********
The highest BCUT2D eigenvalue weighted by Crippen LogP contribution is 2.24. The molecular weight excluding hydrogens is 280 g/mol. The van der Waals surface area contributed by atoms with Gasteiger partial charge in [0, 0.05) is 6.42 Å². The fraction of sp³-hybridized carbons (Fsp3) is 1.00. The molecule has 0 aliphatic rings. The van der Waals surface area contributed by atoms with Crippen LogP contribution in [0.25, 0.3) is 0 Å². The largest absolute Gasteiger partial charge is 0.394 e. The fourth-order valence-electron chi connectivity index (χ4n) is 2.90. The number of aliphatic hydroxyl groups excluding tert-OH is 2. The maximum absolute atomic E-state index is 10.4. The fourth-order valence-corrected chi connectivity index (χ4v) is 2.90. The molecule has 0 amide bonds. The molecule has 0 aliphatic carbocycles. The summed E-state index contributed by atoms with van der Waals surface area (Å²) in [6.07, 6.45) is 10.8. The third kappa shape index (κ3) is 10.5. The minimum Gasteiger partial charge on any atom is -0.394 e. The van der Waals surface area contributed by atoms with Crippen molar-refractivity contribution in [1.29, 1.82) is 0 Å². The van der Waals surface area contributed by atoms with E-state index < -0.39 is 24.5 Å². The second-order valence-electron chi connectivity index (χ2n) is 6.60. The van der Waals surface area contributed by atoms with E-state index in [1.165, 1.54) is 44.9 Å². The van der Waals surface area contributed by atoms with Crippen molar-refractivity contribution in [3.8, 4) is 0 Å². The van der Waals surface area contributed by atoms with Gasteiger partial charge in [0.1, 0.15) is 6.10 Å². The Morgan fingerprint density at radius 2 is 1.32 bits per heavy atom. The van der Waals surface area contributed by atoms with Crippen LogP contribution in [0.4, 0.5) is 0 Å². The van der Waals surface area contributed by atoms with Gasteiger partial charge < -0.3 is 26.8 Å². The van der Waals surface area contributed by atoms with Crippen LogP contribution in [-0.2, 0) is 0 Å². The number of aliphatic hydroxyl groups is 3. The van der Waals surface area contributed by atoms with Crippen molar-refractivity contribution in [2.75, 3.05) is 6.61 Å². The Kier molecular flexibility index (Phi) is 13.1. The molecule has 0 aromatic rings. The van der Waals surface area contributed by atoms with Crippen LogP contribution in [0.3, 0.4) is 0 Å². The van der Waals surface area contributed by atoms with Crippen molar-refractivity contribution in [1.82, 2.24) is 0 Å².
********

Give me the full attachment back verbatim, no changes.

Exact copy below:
The highest BCUT2D eigenvalue weighted by Crippen LogP contribution is 2.24. The molecular weight excluding hydrogens is 280 g/mol. The van der Waals surface area contributed by atoms with Gasteiger partial charge in [0, 0.05) is 6.42 Å². The fraction of sp³-hybridized carbons (Fsp3) is 1.00. The molecule has 0 aliphatic rings. The van der Waals surface area contributed by atoms with Crippen LogP contribution in [0.25, 0.3) is 0 Å². The largest absolute Gasteiger partial charge is 0.394 e. The fourth-order valence-electron chi connectivity index (χ4n) is 2.90. The number of aliphatic hydroxyl groups excluding tert-OH is 2. The maximum absolute atomic E-state index is 10.4. The fourth-order valence-corrected chi connectivity index (χ4v) is 2.90. The molecule has 0 amide bonds. The molecule has 0 aliphatic carbocycles. The summed E-state index contributed by atoms with van der Waals surface area (Å²) in [6.07, 6.45) is 10.8. The third kappa shape index (κ3) is 10.5. The minimum Gasteiger partial charge on any atom is -0.394 e. The van der Waals surface area contributed by atoms with Crippen molar-refractivity contribution in [1.29, 1.82) is 0 Å². The van der Waals surface area contributed by atoms with E-state index < -0.39 is 24.5 Å². The second-order valence-electron chi connectivity index (χ2n) is 6.60. The van der Waals surface area contributed by atoms with E-state index in [1.165, 1.54) is 44.9 Å². The van der Waals surface area contributed by atoms with Crippen molar-refractivity contribution in [3.8, 4) is 0 Å². The van der Waals surface area contributed by atoms with Gasteiger partial charge in [0.1, 0.15) is 6.10 Å². The Morgan fingerprint density at radius 2 is 1.32 bits per heavy atom. The van der Waals surface area contributed by atoms with Crippen LogP contribution in [0.4, 0.5) is 0 Å². The van der Waals surface area contributed by atoms with Gasteiger partial charge < -0.3 is 26.8 Å². The van der Waals surface area contributed by atoms with Crippen LogP contribution in [-0.2, 0) is 0 Å². The number of aliphatic hydroxyl groups is 3. The van der Waals surface area contributed by atoms with Crippen molar-refractivity contribution in [2.75, 3.05) is 6.61 Å². The Kier molecular flexibility index (Phi) is 13.1. The molecule has 0 aromatic rings. The van der Waals surface area contributed by atoms with Crippen LogP contribution in [0.3, 0.4) is 0 Å². The van der Waals surface area contributed by atoms with Crippen molar-refractivity contribution in [1.82, 2.24) is 0 Å².